World Baseball Classic Rosters Released

4 Comments

The rosters for all 16 teams participating in the World Baseball Classic were announced last night. Here is where to go for team-by-team breakdowns. Here are the highlights:

  • There are 25 guys who made the 2016 All-Star team, including Jose Altuve (Venezuela), Nolan Arenado (USA), Xander Bogaerts (Kingdom of the Netherlands), Francisco Lindor (Puerto Rico) and Manny Machado (Dominican Republic). There are 63 players who have, at one time or another, been All-Stars;
  • As far as past award winners go there’s two-time American League Most Valuable Player Miguel Cabrera (Venezuela), 2012 National League MVP Buster Posey (USA), 2013 NL MVP Andrew McCutchen (USA), 2006 AL MVP Justin Morneau (Canada), 2010 AL Cy Young Award winner Felix Hernandez (Venezuela), 2005 AL Cy Young Award winner Bartolo Colón (Dominican Republic) and 2003 NL Cy Young Award winner Eric Gagne (Canada);
  • The Dominican Republic is the defending WBC champ, and they look to be loaded again. Coming back from the 2013 team is Robinson Canó, Santiago Casilla, Nelson Cruz, Samuel Deduno, Hanley Ramirez, Jose Reyes, Fernando Rodney, Carlos Santana and Edinson Volquez;
  • The Detroit Tigers are the most-represented Major League team on WBC rosters, with 15 players from their organization in the WBC. The Mets (13), Cardinals (11), Indians (11), Mariners (11), Royals (11), Blue Jays (10), Braves (10), Dodgers (10), Phillies (10), Twins (10) and Yankees (10) are next on the list. As far as players who are on their team’s 40-man roster, the Mets lead with nine, followed by the Tigers and Phillies with eight.

The World Baseball Classic gets underway with pool play in four cities around the world on March 6. The final game will be March 22nd in Los Angeles.

Astros block Detroit Free Press from clubhouse at Justin Verlander’s request

Getty Images
20 Comments

Last night a BBWAA-credentialed reporter from the Detroit Free Press was barred from the Houston Astros’ clubhouse by team security following the Tigers win over the Astros. The reporter — who was almost certainly Anthony Fenech, who covers the Tigers — was kept out at the request of Astros starter Justin Verlander. Here’s the scene as described by the Free Press. The article contains a photo, taken by Fenech, of the three Astros officials who blocked the door to prevent him access:

At 9:35 p.m., the Astros opened their clubhouse to credentialed media in coordination with MLB rules. As other media members entered the clubhouse, the Free Press reporter with a valid BBWAA-issued credential was blocked from entering by three Astros security officials . . . The reporter contacted Mike Teevan, MLB vice president of communications, who said he would immediately reach out to Dias regarding the issue. Dias eventually gave the reporter access to the clubhouse at 9:41 p.m., after Verlander’s media session had ended . . . Once inside, the reporter approached Verlander, who said: “I’m not answering your questions.” When asked to comment on Wednesday’s loss, Verlander walked away.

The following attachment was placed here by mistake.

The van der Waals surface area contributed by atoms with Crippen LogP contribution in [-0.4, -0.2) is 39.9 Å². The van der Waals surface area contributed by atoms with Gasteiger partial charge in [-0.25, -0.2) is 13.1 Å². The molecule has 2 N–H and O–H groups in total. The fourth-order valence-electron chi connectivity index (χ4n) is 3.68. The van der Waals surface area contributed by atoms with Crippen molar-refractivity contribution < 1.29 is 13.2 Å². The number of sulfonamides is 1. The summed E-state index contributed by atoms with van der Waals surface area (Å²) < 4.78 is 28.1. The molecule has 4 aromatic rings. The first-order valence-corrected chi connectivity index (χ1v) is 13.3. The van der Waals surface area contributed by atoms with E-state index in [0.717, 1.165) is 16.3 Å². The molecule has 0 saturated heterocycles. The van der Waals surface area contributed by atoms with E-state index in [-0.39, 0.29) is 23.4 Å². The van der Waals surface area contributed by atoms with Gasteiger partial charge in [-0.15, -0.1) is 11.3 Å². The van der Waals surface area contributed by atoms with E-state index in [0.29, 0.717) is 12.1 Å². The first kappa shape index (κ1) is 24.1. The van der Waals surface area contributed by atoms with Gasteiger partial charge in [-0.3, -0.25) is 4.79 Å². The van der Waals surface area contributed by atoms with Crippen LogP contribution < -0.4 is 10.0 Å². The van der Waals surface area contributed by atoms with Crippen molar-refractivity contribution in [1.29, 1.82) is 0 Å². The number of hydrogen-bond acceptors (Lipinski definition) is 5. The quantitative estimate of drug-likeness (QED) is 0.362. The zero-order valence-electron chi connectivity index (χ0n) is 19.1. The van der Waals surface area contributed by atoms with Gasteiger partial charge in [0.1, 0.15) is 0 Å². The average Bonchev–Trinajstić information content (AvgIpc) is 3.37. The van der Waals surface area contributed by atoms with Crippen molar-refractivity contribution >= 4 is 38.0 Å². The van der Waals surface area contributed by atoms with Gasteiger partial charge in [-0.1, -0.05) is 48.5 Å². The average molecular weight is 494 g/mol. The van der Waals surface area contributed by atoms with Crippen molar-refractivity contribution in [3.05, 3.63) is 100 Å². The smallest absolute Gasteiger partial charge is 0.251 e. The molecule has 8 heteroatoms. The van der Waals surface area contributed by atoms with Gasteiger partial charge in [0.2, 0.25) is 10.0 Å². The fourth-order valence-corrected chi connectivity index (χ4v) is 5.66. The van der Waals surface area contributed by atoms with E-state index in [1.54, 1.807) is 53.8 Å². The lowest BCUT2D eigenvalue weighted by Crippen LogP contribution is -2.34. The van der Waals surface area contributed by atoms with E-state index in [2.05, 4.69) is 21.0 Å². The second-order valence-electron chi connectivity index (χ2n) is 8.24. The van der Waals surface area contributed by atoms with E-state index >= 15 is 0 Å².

That after-the-fact access for the reporter came only after he called Major League Baseball who, in turn, called Astros officials, presumably, to tell them that they cannot bar credentialed media.

It’s unclear at the moment what the beef is between Verlander and either the Free Press or the reporter. For what it’s worth, I follow Fenech and, while he’s a bit more witty and, occasionally, cutting than your average beat reporter, he’s self-effacing and doesn’t do cheap shots. Though he talks often about former Tigers and has made a point to highlight Verlander’s post-Tigers career whenever relevant, to my knowledge he hasn’t said or done anything specific to tweak Verlander in the past.

I will note, though, that last night, about eight minutes before Fenech was barred access, the Free Press Twitter account sent this tongue-in-cheek tweet out. It’s unclear if he or someone else at the paper wrote it:

Maybe that pissed off Verlander, who is known to be active on social media and is usually pretty aware of what’s being said about him. Hard to say.

What’s easy to say, though, is that no matter what has hurt Verlander’s fragile ego, the Astros barring the reporter from the clubhouse is in blatant violation of the agreement between Major League Baseball and the Baseball Writers Association of America, which ensures access for credentialed reporters. Verlander doesn’t have to talk to the guy — he doesn’t have to talk to anyone he doesn’t want to talk to — but the team honoring Verlander’s wishes to bar access is totally unacceptable and, frankly, about as low-rent as it gets from a media relations perspective.

We’ll probably hear more about this later today.